J. L. BELL is a Massachusetts writer who specializes in (among other things) the start of the American Revolution in and around Boston. He is particularly interested in the experiences of children in 1765-75. He has published scholarly papers and popular articles for both children and adults. He was consultant for an episode of History Detectives, and contributed to a display at Minute Man National Historic Park.

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Friday, April 02, 2021

Monumental Events, Upcoming and Recorded

Here are links to four events, two upcoming and two already recorded, about how we preserve and commemorate American history in concrete forms.

Last November, historian Judy Anderson gave an online talk about “The History of Fort Sewall.” Marblehead built a fortification on a rocky point overlooking its harbor in 1644 and then rebuilt and strengthened the structure in several stages through the end of the eighteenth century.

Today the town uses the site as a public park. Anderson spoke about how changes at the fort reflected shifts in Marblehead and the broader Atlantic world.

That illustrated talk can now be viewed on YouTube.

On Wednesday, 7 April, the Paul Revere House and the Cyrus Dallin Art Museum in Arlington will host an online presentation about Cyrus Dallin, the sculptor who spent more than half a century working to see his statue of Paul Revere installed in the North End. In the meantime, Dallin created some other iconic sculptures, including the Angel Moroni on the Salt Lake Temple and the “Appeal to the Great Spirit” in front of Boston’s Museum of Fine Arts.

“A 57-Year Ride: Cyrus Dallin’s Quest to Raise his Iconic Paul Revere Statue” will start at 6:30 P.M., and folks can register here.

On Thursday, 8 April, Revolutionary Spaces will host a panel discussion on the theme “A New Space for Our Ideals: Revolutionary-Era Buildings As Monuments.” The event description says:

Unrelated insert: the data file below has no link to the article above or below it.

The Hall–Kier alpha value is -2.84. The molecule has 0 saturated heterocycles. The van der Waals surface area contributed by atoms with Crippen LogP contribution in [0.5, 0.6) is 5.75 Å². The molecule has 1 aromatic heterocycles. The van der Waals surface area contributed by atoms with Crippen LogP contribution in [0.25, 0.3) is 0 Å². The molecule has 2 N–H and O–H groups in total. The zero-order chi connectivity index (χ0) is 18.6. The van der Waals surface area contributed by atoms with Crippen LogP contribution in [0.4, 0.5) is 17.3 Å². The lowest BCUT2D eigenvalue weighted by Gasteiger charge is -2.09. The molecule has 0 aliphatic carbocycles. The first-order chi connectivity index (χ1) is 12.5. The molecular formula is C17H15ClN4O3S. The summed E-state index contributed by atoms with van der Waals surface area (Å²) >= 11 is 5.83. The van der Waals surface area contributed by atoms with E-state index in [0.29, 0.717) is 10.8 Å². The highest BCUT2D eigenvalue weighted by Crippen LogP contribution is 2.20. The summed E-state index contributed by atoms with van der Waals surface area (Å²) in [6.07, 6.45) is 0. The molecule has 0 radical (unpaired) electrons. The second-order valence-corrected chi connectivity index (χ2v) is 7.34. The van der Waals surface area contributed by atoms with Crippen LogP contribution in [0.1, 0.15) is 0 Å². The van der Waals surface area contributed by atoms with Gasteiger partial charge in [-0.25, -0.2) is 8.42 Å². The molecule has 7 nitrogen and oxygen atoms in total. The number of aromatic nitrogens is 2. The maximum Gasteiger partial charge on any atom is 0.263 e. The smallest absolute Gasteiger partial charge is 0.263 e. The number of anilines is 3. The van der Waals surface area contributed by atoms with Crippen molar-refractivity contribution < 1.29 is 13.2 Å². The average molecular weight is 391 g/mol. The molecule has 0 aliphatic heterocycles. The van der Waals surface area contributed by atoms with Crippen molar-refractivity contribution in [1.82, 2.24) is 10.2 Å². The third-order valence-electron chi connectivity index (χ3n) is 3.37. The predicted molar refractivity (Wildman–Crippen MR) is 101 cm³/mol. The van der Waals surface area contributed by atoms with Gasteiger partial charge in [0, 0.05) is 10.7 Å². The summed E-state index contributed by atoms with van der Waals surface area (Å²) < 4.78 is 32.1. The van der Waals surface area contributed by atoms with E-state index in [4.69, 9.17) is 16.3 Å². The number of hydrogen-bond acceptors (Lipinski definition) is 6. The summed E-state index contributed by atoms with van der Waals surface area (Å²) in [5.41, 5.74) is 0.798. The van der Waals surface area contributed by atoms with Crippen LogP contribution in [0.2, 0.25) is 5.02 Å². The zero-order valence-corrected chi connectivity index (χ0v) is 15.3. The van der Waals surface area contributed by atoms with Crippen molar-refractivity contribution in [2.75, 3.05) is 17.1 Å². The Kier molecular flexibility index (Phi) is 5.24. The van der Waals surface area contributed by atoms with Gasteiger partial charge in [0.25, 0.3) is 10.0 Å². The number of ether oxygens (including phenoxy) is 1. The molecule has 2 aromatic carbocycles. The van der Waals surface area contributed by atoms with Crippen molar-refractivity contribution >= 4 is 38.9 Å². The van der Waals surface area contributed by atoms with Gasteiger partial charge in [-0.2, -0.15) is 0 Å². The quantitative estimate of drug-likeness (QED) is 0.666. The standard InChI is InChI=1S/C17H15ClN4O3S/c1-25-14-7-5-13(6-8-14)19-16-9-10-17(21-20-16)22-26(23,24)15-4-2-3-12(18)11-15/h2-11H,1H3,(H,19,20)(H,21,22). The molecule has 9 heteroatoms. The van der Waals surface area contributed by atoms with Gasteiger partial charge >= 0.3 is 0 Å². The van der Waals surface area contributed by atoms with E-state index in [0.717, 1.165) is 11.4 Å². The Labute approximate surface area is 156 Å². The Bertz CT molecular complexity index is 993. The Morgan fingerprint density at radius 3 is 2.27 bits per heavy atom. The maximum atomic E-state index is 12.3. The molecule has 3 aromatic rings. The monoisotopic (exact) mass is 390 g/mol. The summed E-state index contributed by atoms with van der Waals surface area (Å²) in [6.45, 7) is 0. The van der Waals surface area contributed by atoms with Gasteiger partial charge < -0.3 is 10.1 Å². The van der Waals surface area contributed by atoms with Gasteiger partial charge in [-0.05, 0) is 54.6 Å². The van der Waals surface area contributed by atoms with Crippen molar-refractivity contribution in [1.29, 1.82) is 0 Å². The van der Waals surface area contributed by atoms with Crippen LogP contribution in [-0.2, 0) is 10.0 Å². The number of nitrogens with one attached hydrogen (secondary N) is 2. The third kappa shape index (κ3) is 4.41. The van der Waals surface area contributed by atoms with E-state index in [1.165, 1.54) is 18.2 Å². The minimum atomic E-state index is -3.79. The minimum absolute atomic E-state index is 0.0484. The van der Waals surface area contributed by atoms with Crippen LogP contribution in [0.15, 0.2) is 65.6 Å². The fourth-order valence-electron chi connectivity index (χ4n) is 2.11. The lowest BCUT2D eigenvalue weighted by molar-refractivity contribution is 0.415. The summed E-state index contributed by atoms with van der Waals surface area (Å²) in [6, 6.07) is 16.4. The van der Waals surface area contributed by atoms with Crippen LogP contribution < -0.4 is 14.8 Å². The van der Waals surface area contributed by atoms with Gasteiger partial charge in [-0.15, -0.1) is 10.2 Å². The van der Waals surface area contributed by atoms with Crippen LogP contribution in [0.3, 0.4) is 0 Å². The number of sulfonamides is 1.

Many Americans visit Revolutionary Era sites to connect to our national founding story and ideals. These places were not built as monuments, but previous generations turned them into just that: Iconic places that venerate the past to create a collective American identity. Yet the stories embedded in these sites are often of white founding fathers with ideas that continue to inspire us, and actions that fall well short of their rhetoric.

“A New Space for Our Ideals” asks us to reckon with the role these Revolutionary sites play as monuments in our society, and how we might view them as an invitation to a contemporary conversation about our national values.
The panelists for that discussion will be:
  • Gary Sandling, Vice President of Visitor Programs and Services at the Thomas Jefferson Foundation
  • Nathaniel Sheidley, CEO of Revolutionary Spaces
  • Kyera Singleton, Executive Director of the Royall House & Slave Quarters
  • Karin Wulf, Professor of History at William & Mary and Director of the Omohundro Institute
  • moderator Cristela Guerra, arts and culture reporter for WBUR’s The ARTery
That online event will start at 5:30 P.M., and here’s the registration link.

Finally, for a more light-hearted look at the same themes, Revolutionary Spaces also offers an installment of its Tea Party Tonight! “history-themed comedy talk show” with Rob Crean on the theme of “Monuments and Historical Memory.” This episode features as guests the artist and activist Tory Bullock and the historian Jacqueline Beatty. It can be viewed here.

All these online events are free to the public, so donations to the Marblehead Museum, Paul Revere House, Cyrus Dallin Art Museum, and Revolutionary Spaces are welcome.

(The photograph above shows Cyrus Dallin’s statue “Memory” in Sherborn.)

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